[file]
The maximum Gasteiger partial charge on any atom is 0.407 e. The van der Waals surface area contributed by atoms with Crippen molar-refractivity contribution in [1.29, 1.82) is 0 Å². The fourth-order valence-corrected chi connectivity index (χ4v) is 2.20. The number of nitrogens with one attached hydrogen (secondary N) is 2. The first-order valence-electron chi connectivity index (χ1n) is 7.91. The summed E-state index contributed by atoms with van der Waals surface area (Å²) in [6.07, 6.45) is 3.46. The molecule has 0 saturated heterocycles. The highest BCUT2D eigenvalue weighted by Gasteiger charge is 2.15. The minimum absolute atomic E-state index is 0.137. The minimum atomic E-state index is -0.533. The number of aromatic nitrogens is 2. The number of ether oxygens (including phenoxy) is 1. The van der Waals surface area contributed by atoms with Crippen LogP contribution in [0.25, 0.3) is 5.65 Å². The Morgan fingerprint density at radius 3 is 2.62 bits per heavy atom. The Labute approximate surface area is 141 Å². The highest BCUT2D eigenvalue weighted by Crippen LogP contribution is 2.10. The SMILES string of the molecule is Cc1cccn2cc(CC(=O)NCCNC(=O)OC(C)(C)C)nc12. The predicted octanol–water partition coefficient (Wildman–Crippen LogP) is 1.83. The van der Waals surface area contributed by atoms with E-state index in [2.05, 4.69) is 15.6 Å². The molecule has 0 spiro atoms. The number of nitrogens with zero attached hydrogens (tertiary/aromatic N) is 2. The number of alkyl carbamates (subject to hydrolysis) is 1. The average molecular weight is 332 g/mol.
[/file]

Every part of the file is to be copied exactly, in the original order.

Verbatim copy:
The maximum Gasteiger partial charge on any atom is 0.407 e. The van der Waals surface area contributed by atoms with Crippen molar-refractivity contribution in [1.29, 1.82) is 0 Å². The fourth-order valence-corrected chi connectivity index (χ4v) is 2.20. The number of nitrogens with one attached hydrogen (secondary N) is 2. The first-order valence-electron chi connectivity index (χ1n) is 7.91. The summed E-state index contributed by atoms with van der Waals surface area (Å²) in [6.07, 6.45) is 3.46. The molecule has 0 saturated heterocycles. The highest BCUT2D eigenvalue weighted by Gasteiger charge is 2.15. The minimum absolute atomic E-state index is 0.137. The minimum atomic E-state index is -0.533. The number of aromatic nitrogens is 2. The number of ether oxygens (including phenoxy) is 1. The van der Waals surface area contributed by atoms with Crippen LogP contribution in [0.25, 0.3) is 5.65 Å². The Morgan fingerprint density at radius 3 is 2.62 bits per heavy atom. The Labute approximate surface area is 141 Å². The highest BCUT2D eigenvalue weighted by Crippen LogP contribution is 2.10. The SMILES string of the molecule is Cc1cccn2cc(CC(=O)NCCNC(=O)OC(C)(C)C)nc12. The predicted octanol–water partition coefficient (Wildman–Crippen LogP) is 1.83. The van der Waals surface area contributed by atoms with E-state index in [2.05, 4.69) is 15.6 Å². The molecule has 0 spiro atoms. The number of nitrogens with zero attached hydrogens (tertiary/aromatic N) is 2. The number of alkyl carbamates (subject to hydrolysis) is 1. The average molecular weight is 332 g/mol.